Then again, some people actually welcome the break from city life and consider it as an opportunity to get close to nature once again. Tanjeem Ahmed, a manager at a publication house, agrees with this concept. ‘It does not have to be one’s own village, it could be anywhere across the country.’

He feels these Eid holidays should be spent on exploring the country and enjoying its beauty. ‘There are so many places in our own country that are worth a visit. For people who cannot afford to go out of the country on Eid, this is the best option. It is not necessary to spend extravagantly in order to have a fun filled Eid. One can spend a lifetime exploring the beauty of this country and still not see enough.’ This year Tanjeem and his family taking a trip to Cox’s Bazar for a week. ‘I am looking forward to the open place and the fresh air, after so long,’

he grins.

For some, Eid is the time to forget about all financial limitations and spend extravagantly. ‘We should use these holidays to get out of our cocoons,’ says Shampa Nasir, a working mother. ‘Getting away from our daily lives and taking trips, be it in your country or outside is a good idea.’ This year Shampa and her family are taking a trip to Dubai, where she has friends and a few members of her extended family. ‘Of course this year is an exception, but in other years, we do spend time with our close ones, especially parents. But, if you can manage to get a little change even once in a year, you are lucky!’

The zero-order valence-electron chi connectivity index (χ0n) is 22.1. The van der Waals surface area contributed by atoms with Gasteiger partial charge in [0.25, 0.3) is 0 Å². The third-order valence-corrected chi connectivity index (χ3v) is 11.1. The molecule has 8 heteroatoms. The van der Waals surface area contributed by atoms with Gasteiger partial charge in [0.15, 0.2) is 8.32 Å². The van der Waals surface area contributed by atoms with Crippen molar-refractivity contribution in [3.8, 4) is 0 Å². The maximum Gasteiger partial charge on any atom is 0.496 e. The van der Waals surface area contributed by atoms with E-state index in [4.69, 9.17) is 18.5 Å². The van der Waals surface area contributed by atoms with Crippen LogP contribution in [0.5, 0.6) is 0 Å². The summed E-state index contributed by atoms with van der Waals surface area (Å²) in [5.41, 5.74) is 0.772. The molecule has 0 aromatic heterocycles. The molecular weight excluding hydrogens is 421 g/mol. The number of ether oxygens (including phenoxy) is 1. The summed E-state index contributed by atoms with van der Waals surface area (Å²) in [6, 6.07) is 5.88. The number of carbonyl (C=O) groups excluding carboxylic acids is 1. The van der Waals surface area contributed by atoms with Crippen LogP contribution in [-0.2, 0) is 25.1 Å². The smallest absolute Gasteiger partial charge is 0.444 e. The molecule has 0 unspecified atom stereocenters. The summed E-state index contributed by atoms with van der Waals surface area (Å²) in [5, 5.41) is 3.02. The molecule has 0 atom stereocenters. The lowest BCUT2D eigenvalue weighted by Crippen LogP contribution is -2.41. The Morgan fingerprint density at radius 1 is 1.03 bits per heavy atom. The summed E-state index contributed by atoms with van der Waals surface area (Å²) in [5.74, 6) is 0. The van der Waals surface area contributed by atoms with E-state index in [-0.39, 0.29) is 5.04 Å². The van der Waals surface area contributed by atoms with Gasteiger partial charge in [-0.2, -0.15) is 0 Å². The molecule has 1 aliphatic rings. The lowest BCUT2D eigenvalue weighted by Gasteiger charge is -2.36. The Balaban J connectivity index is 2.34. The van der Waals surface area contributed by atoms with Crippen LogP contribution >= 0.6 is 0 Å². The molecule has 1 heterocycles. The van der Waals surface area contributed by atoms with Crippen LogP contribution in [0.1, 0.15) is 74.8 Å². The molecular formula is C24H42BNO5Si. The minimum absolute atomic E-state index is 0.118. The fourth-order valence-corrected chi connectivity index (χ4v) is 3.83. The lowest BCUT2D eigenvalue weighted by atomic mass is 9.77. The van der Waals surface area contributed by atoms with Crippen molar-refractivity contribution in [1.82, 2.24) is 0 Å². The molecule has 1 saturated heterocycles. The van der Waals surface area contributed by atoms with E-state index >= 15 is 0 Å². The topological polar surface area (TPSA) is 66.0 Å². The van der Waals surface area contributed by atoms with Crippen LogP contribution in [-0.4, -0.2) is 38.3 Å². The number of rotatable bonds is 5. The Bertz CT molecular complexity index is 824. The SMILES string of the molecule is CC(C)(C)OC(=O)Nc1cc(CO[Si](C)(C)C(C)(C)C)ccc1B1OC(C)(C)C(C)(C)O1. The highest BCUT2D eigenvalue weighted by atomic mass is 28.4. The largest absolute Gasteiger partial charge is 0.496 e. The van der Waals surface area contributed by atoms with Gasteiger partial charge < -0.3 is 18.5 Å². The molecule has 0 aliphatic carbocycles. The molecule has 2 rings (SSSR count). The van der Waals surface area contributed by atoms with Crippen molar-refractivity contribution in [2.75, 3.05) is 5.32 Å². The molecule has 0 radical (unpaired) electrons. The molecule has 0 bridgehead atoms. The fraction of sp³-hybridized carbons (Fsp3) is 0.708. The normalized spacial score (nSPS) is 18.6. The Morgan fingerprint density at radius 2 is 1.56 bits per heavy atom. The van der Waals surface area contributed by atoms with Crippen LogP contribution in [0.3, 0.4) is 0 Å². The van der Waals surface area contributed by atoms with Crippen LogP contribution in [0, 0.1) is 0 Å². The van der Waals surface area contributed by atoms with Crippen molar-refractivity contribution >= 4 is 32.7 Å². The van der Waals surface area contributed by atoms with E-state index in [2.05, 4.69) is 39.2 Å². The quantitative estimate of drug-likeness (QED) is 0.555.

A few years back, Shampa and her husband would save up for these trips. ‘Sometimes it was Malaysia, Singapore and even Thailand. All its takes is a proper planning. Be it at home or outside- you can make it special,’ she adds.

While some families get a taste of life abroad on Eid, others come home to reunite. Nasim Ahmed, a Bangladeshi immigrant to Canada, has taken a whole month off from job and come back home with his family for Eid. For him the best way to enjoy Eid is to have the whole family together. ‘It is after three years that I am spending Eid with my parents. My siblings have also come back from different countries. It’s going to be the best Eid in a long time. I feel lucky to be able to be part of the Eid celebration.’

Unfortunately only a handful of people have the same luck as Nasim. To many Bangladeshis living abroad, Eid passes almost unnoticed. Sadat Anik Zuhir, a university student in Australia shares his view of being away from home in Eid. ‘A few years back Eid was all about being with friends and family. It was in the air- the coming of the big day, but it is no longer the same, you don’t even understand when it comes and when goes,’ he said.

Having spent more than five years in Sidney, Eid is now a just a formality of calling up parents and wishing them and rushing to work. ‘Even though life doesn’t stop at a standstill, even for a couple of minutes the general purpose of Eid which is to get together is in many ways is served. Although it is through a phone call or a mail- the purpose is served,’ he says.

As days pass on, bringing us closer to the big day, the city lightens up with its ever glowing colors of Eid. People look happier, families spend time together shopping.

The general air is more festive. ‘Shemai’ and ‘biriyani’ can’t taste any better, and the holiday season promises that long awaited respite to the tired soul.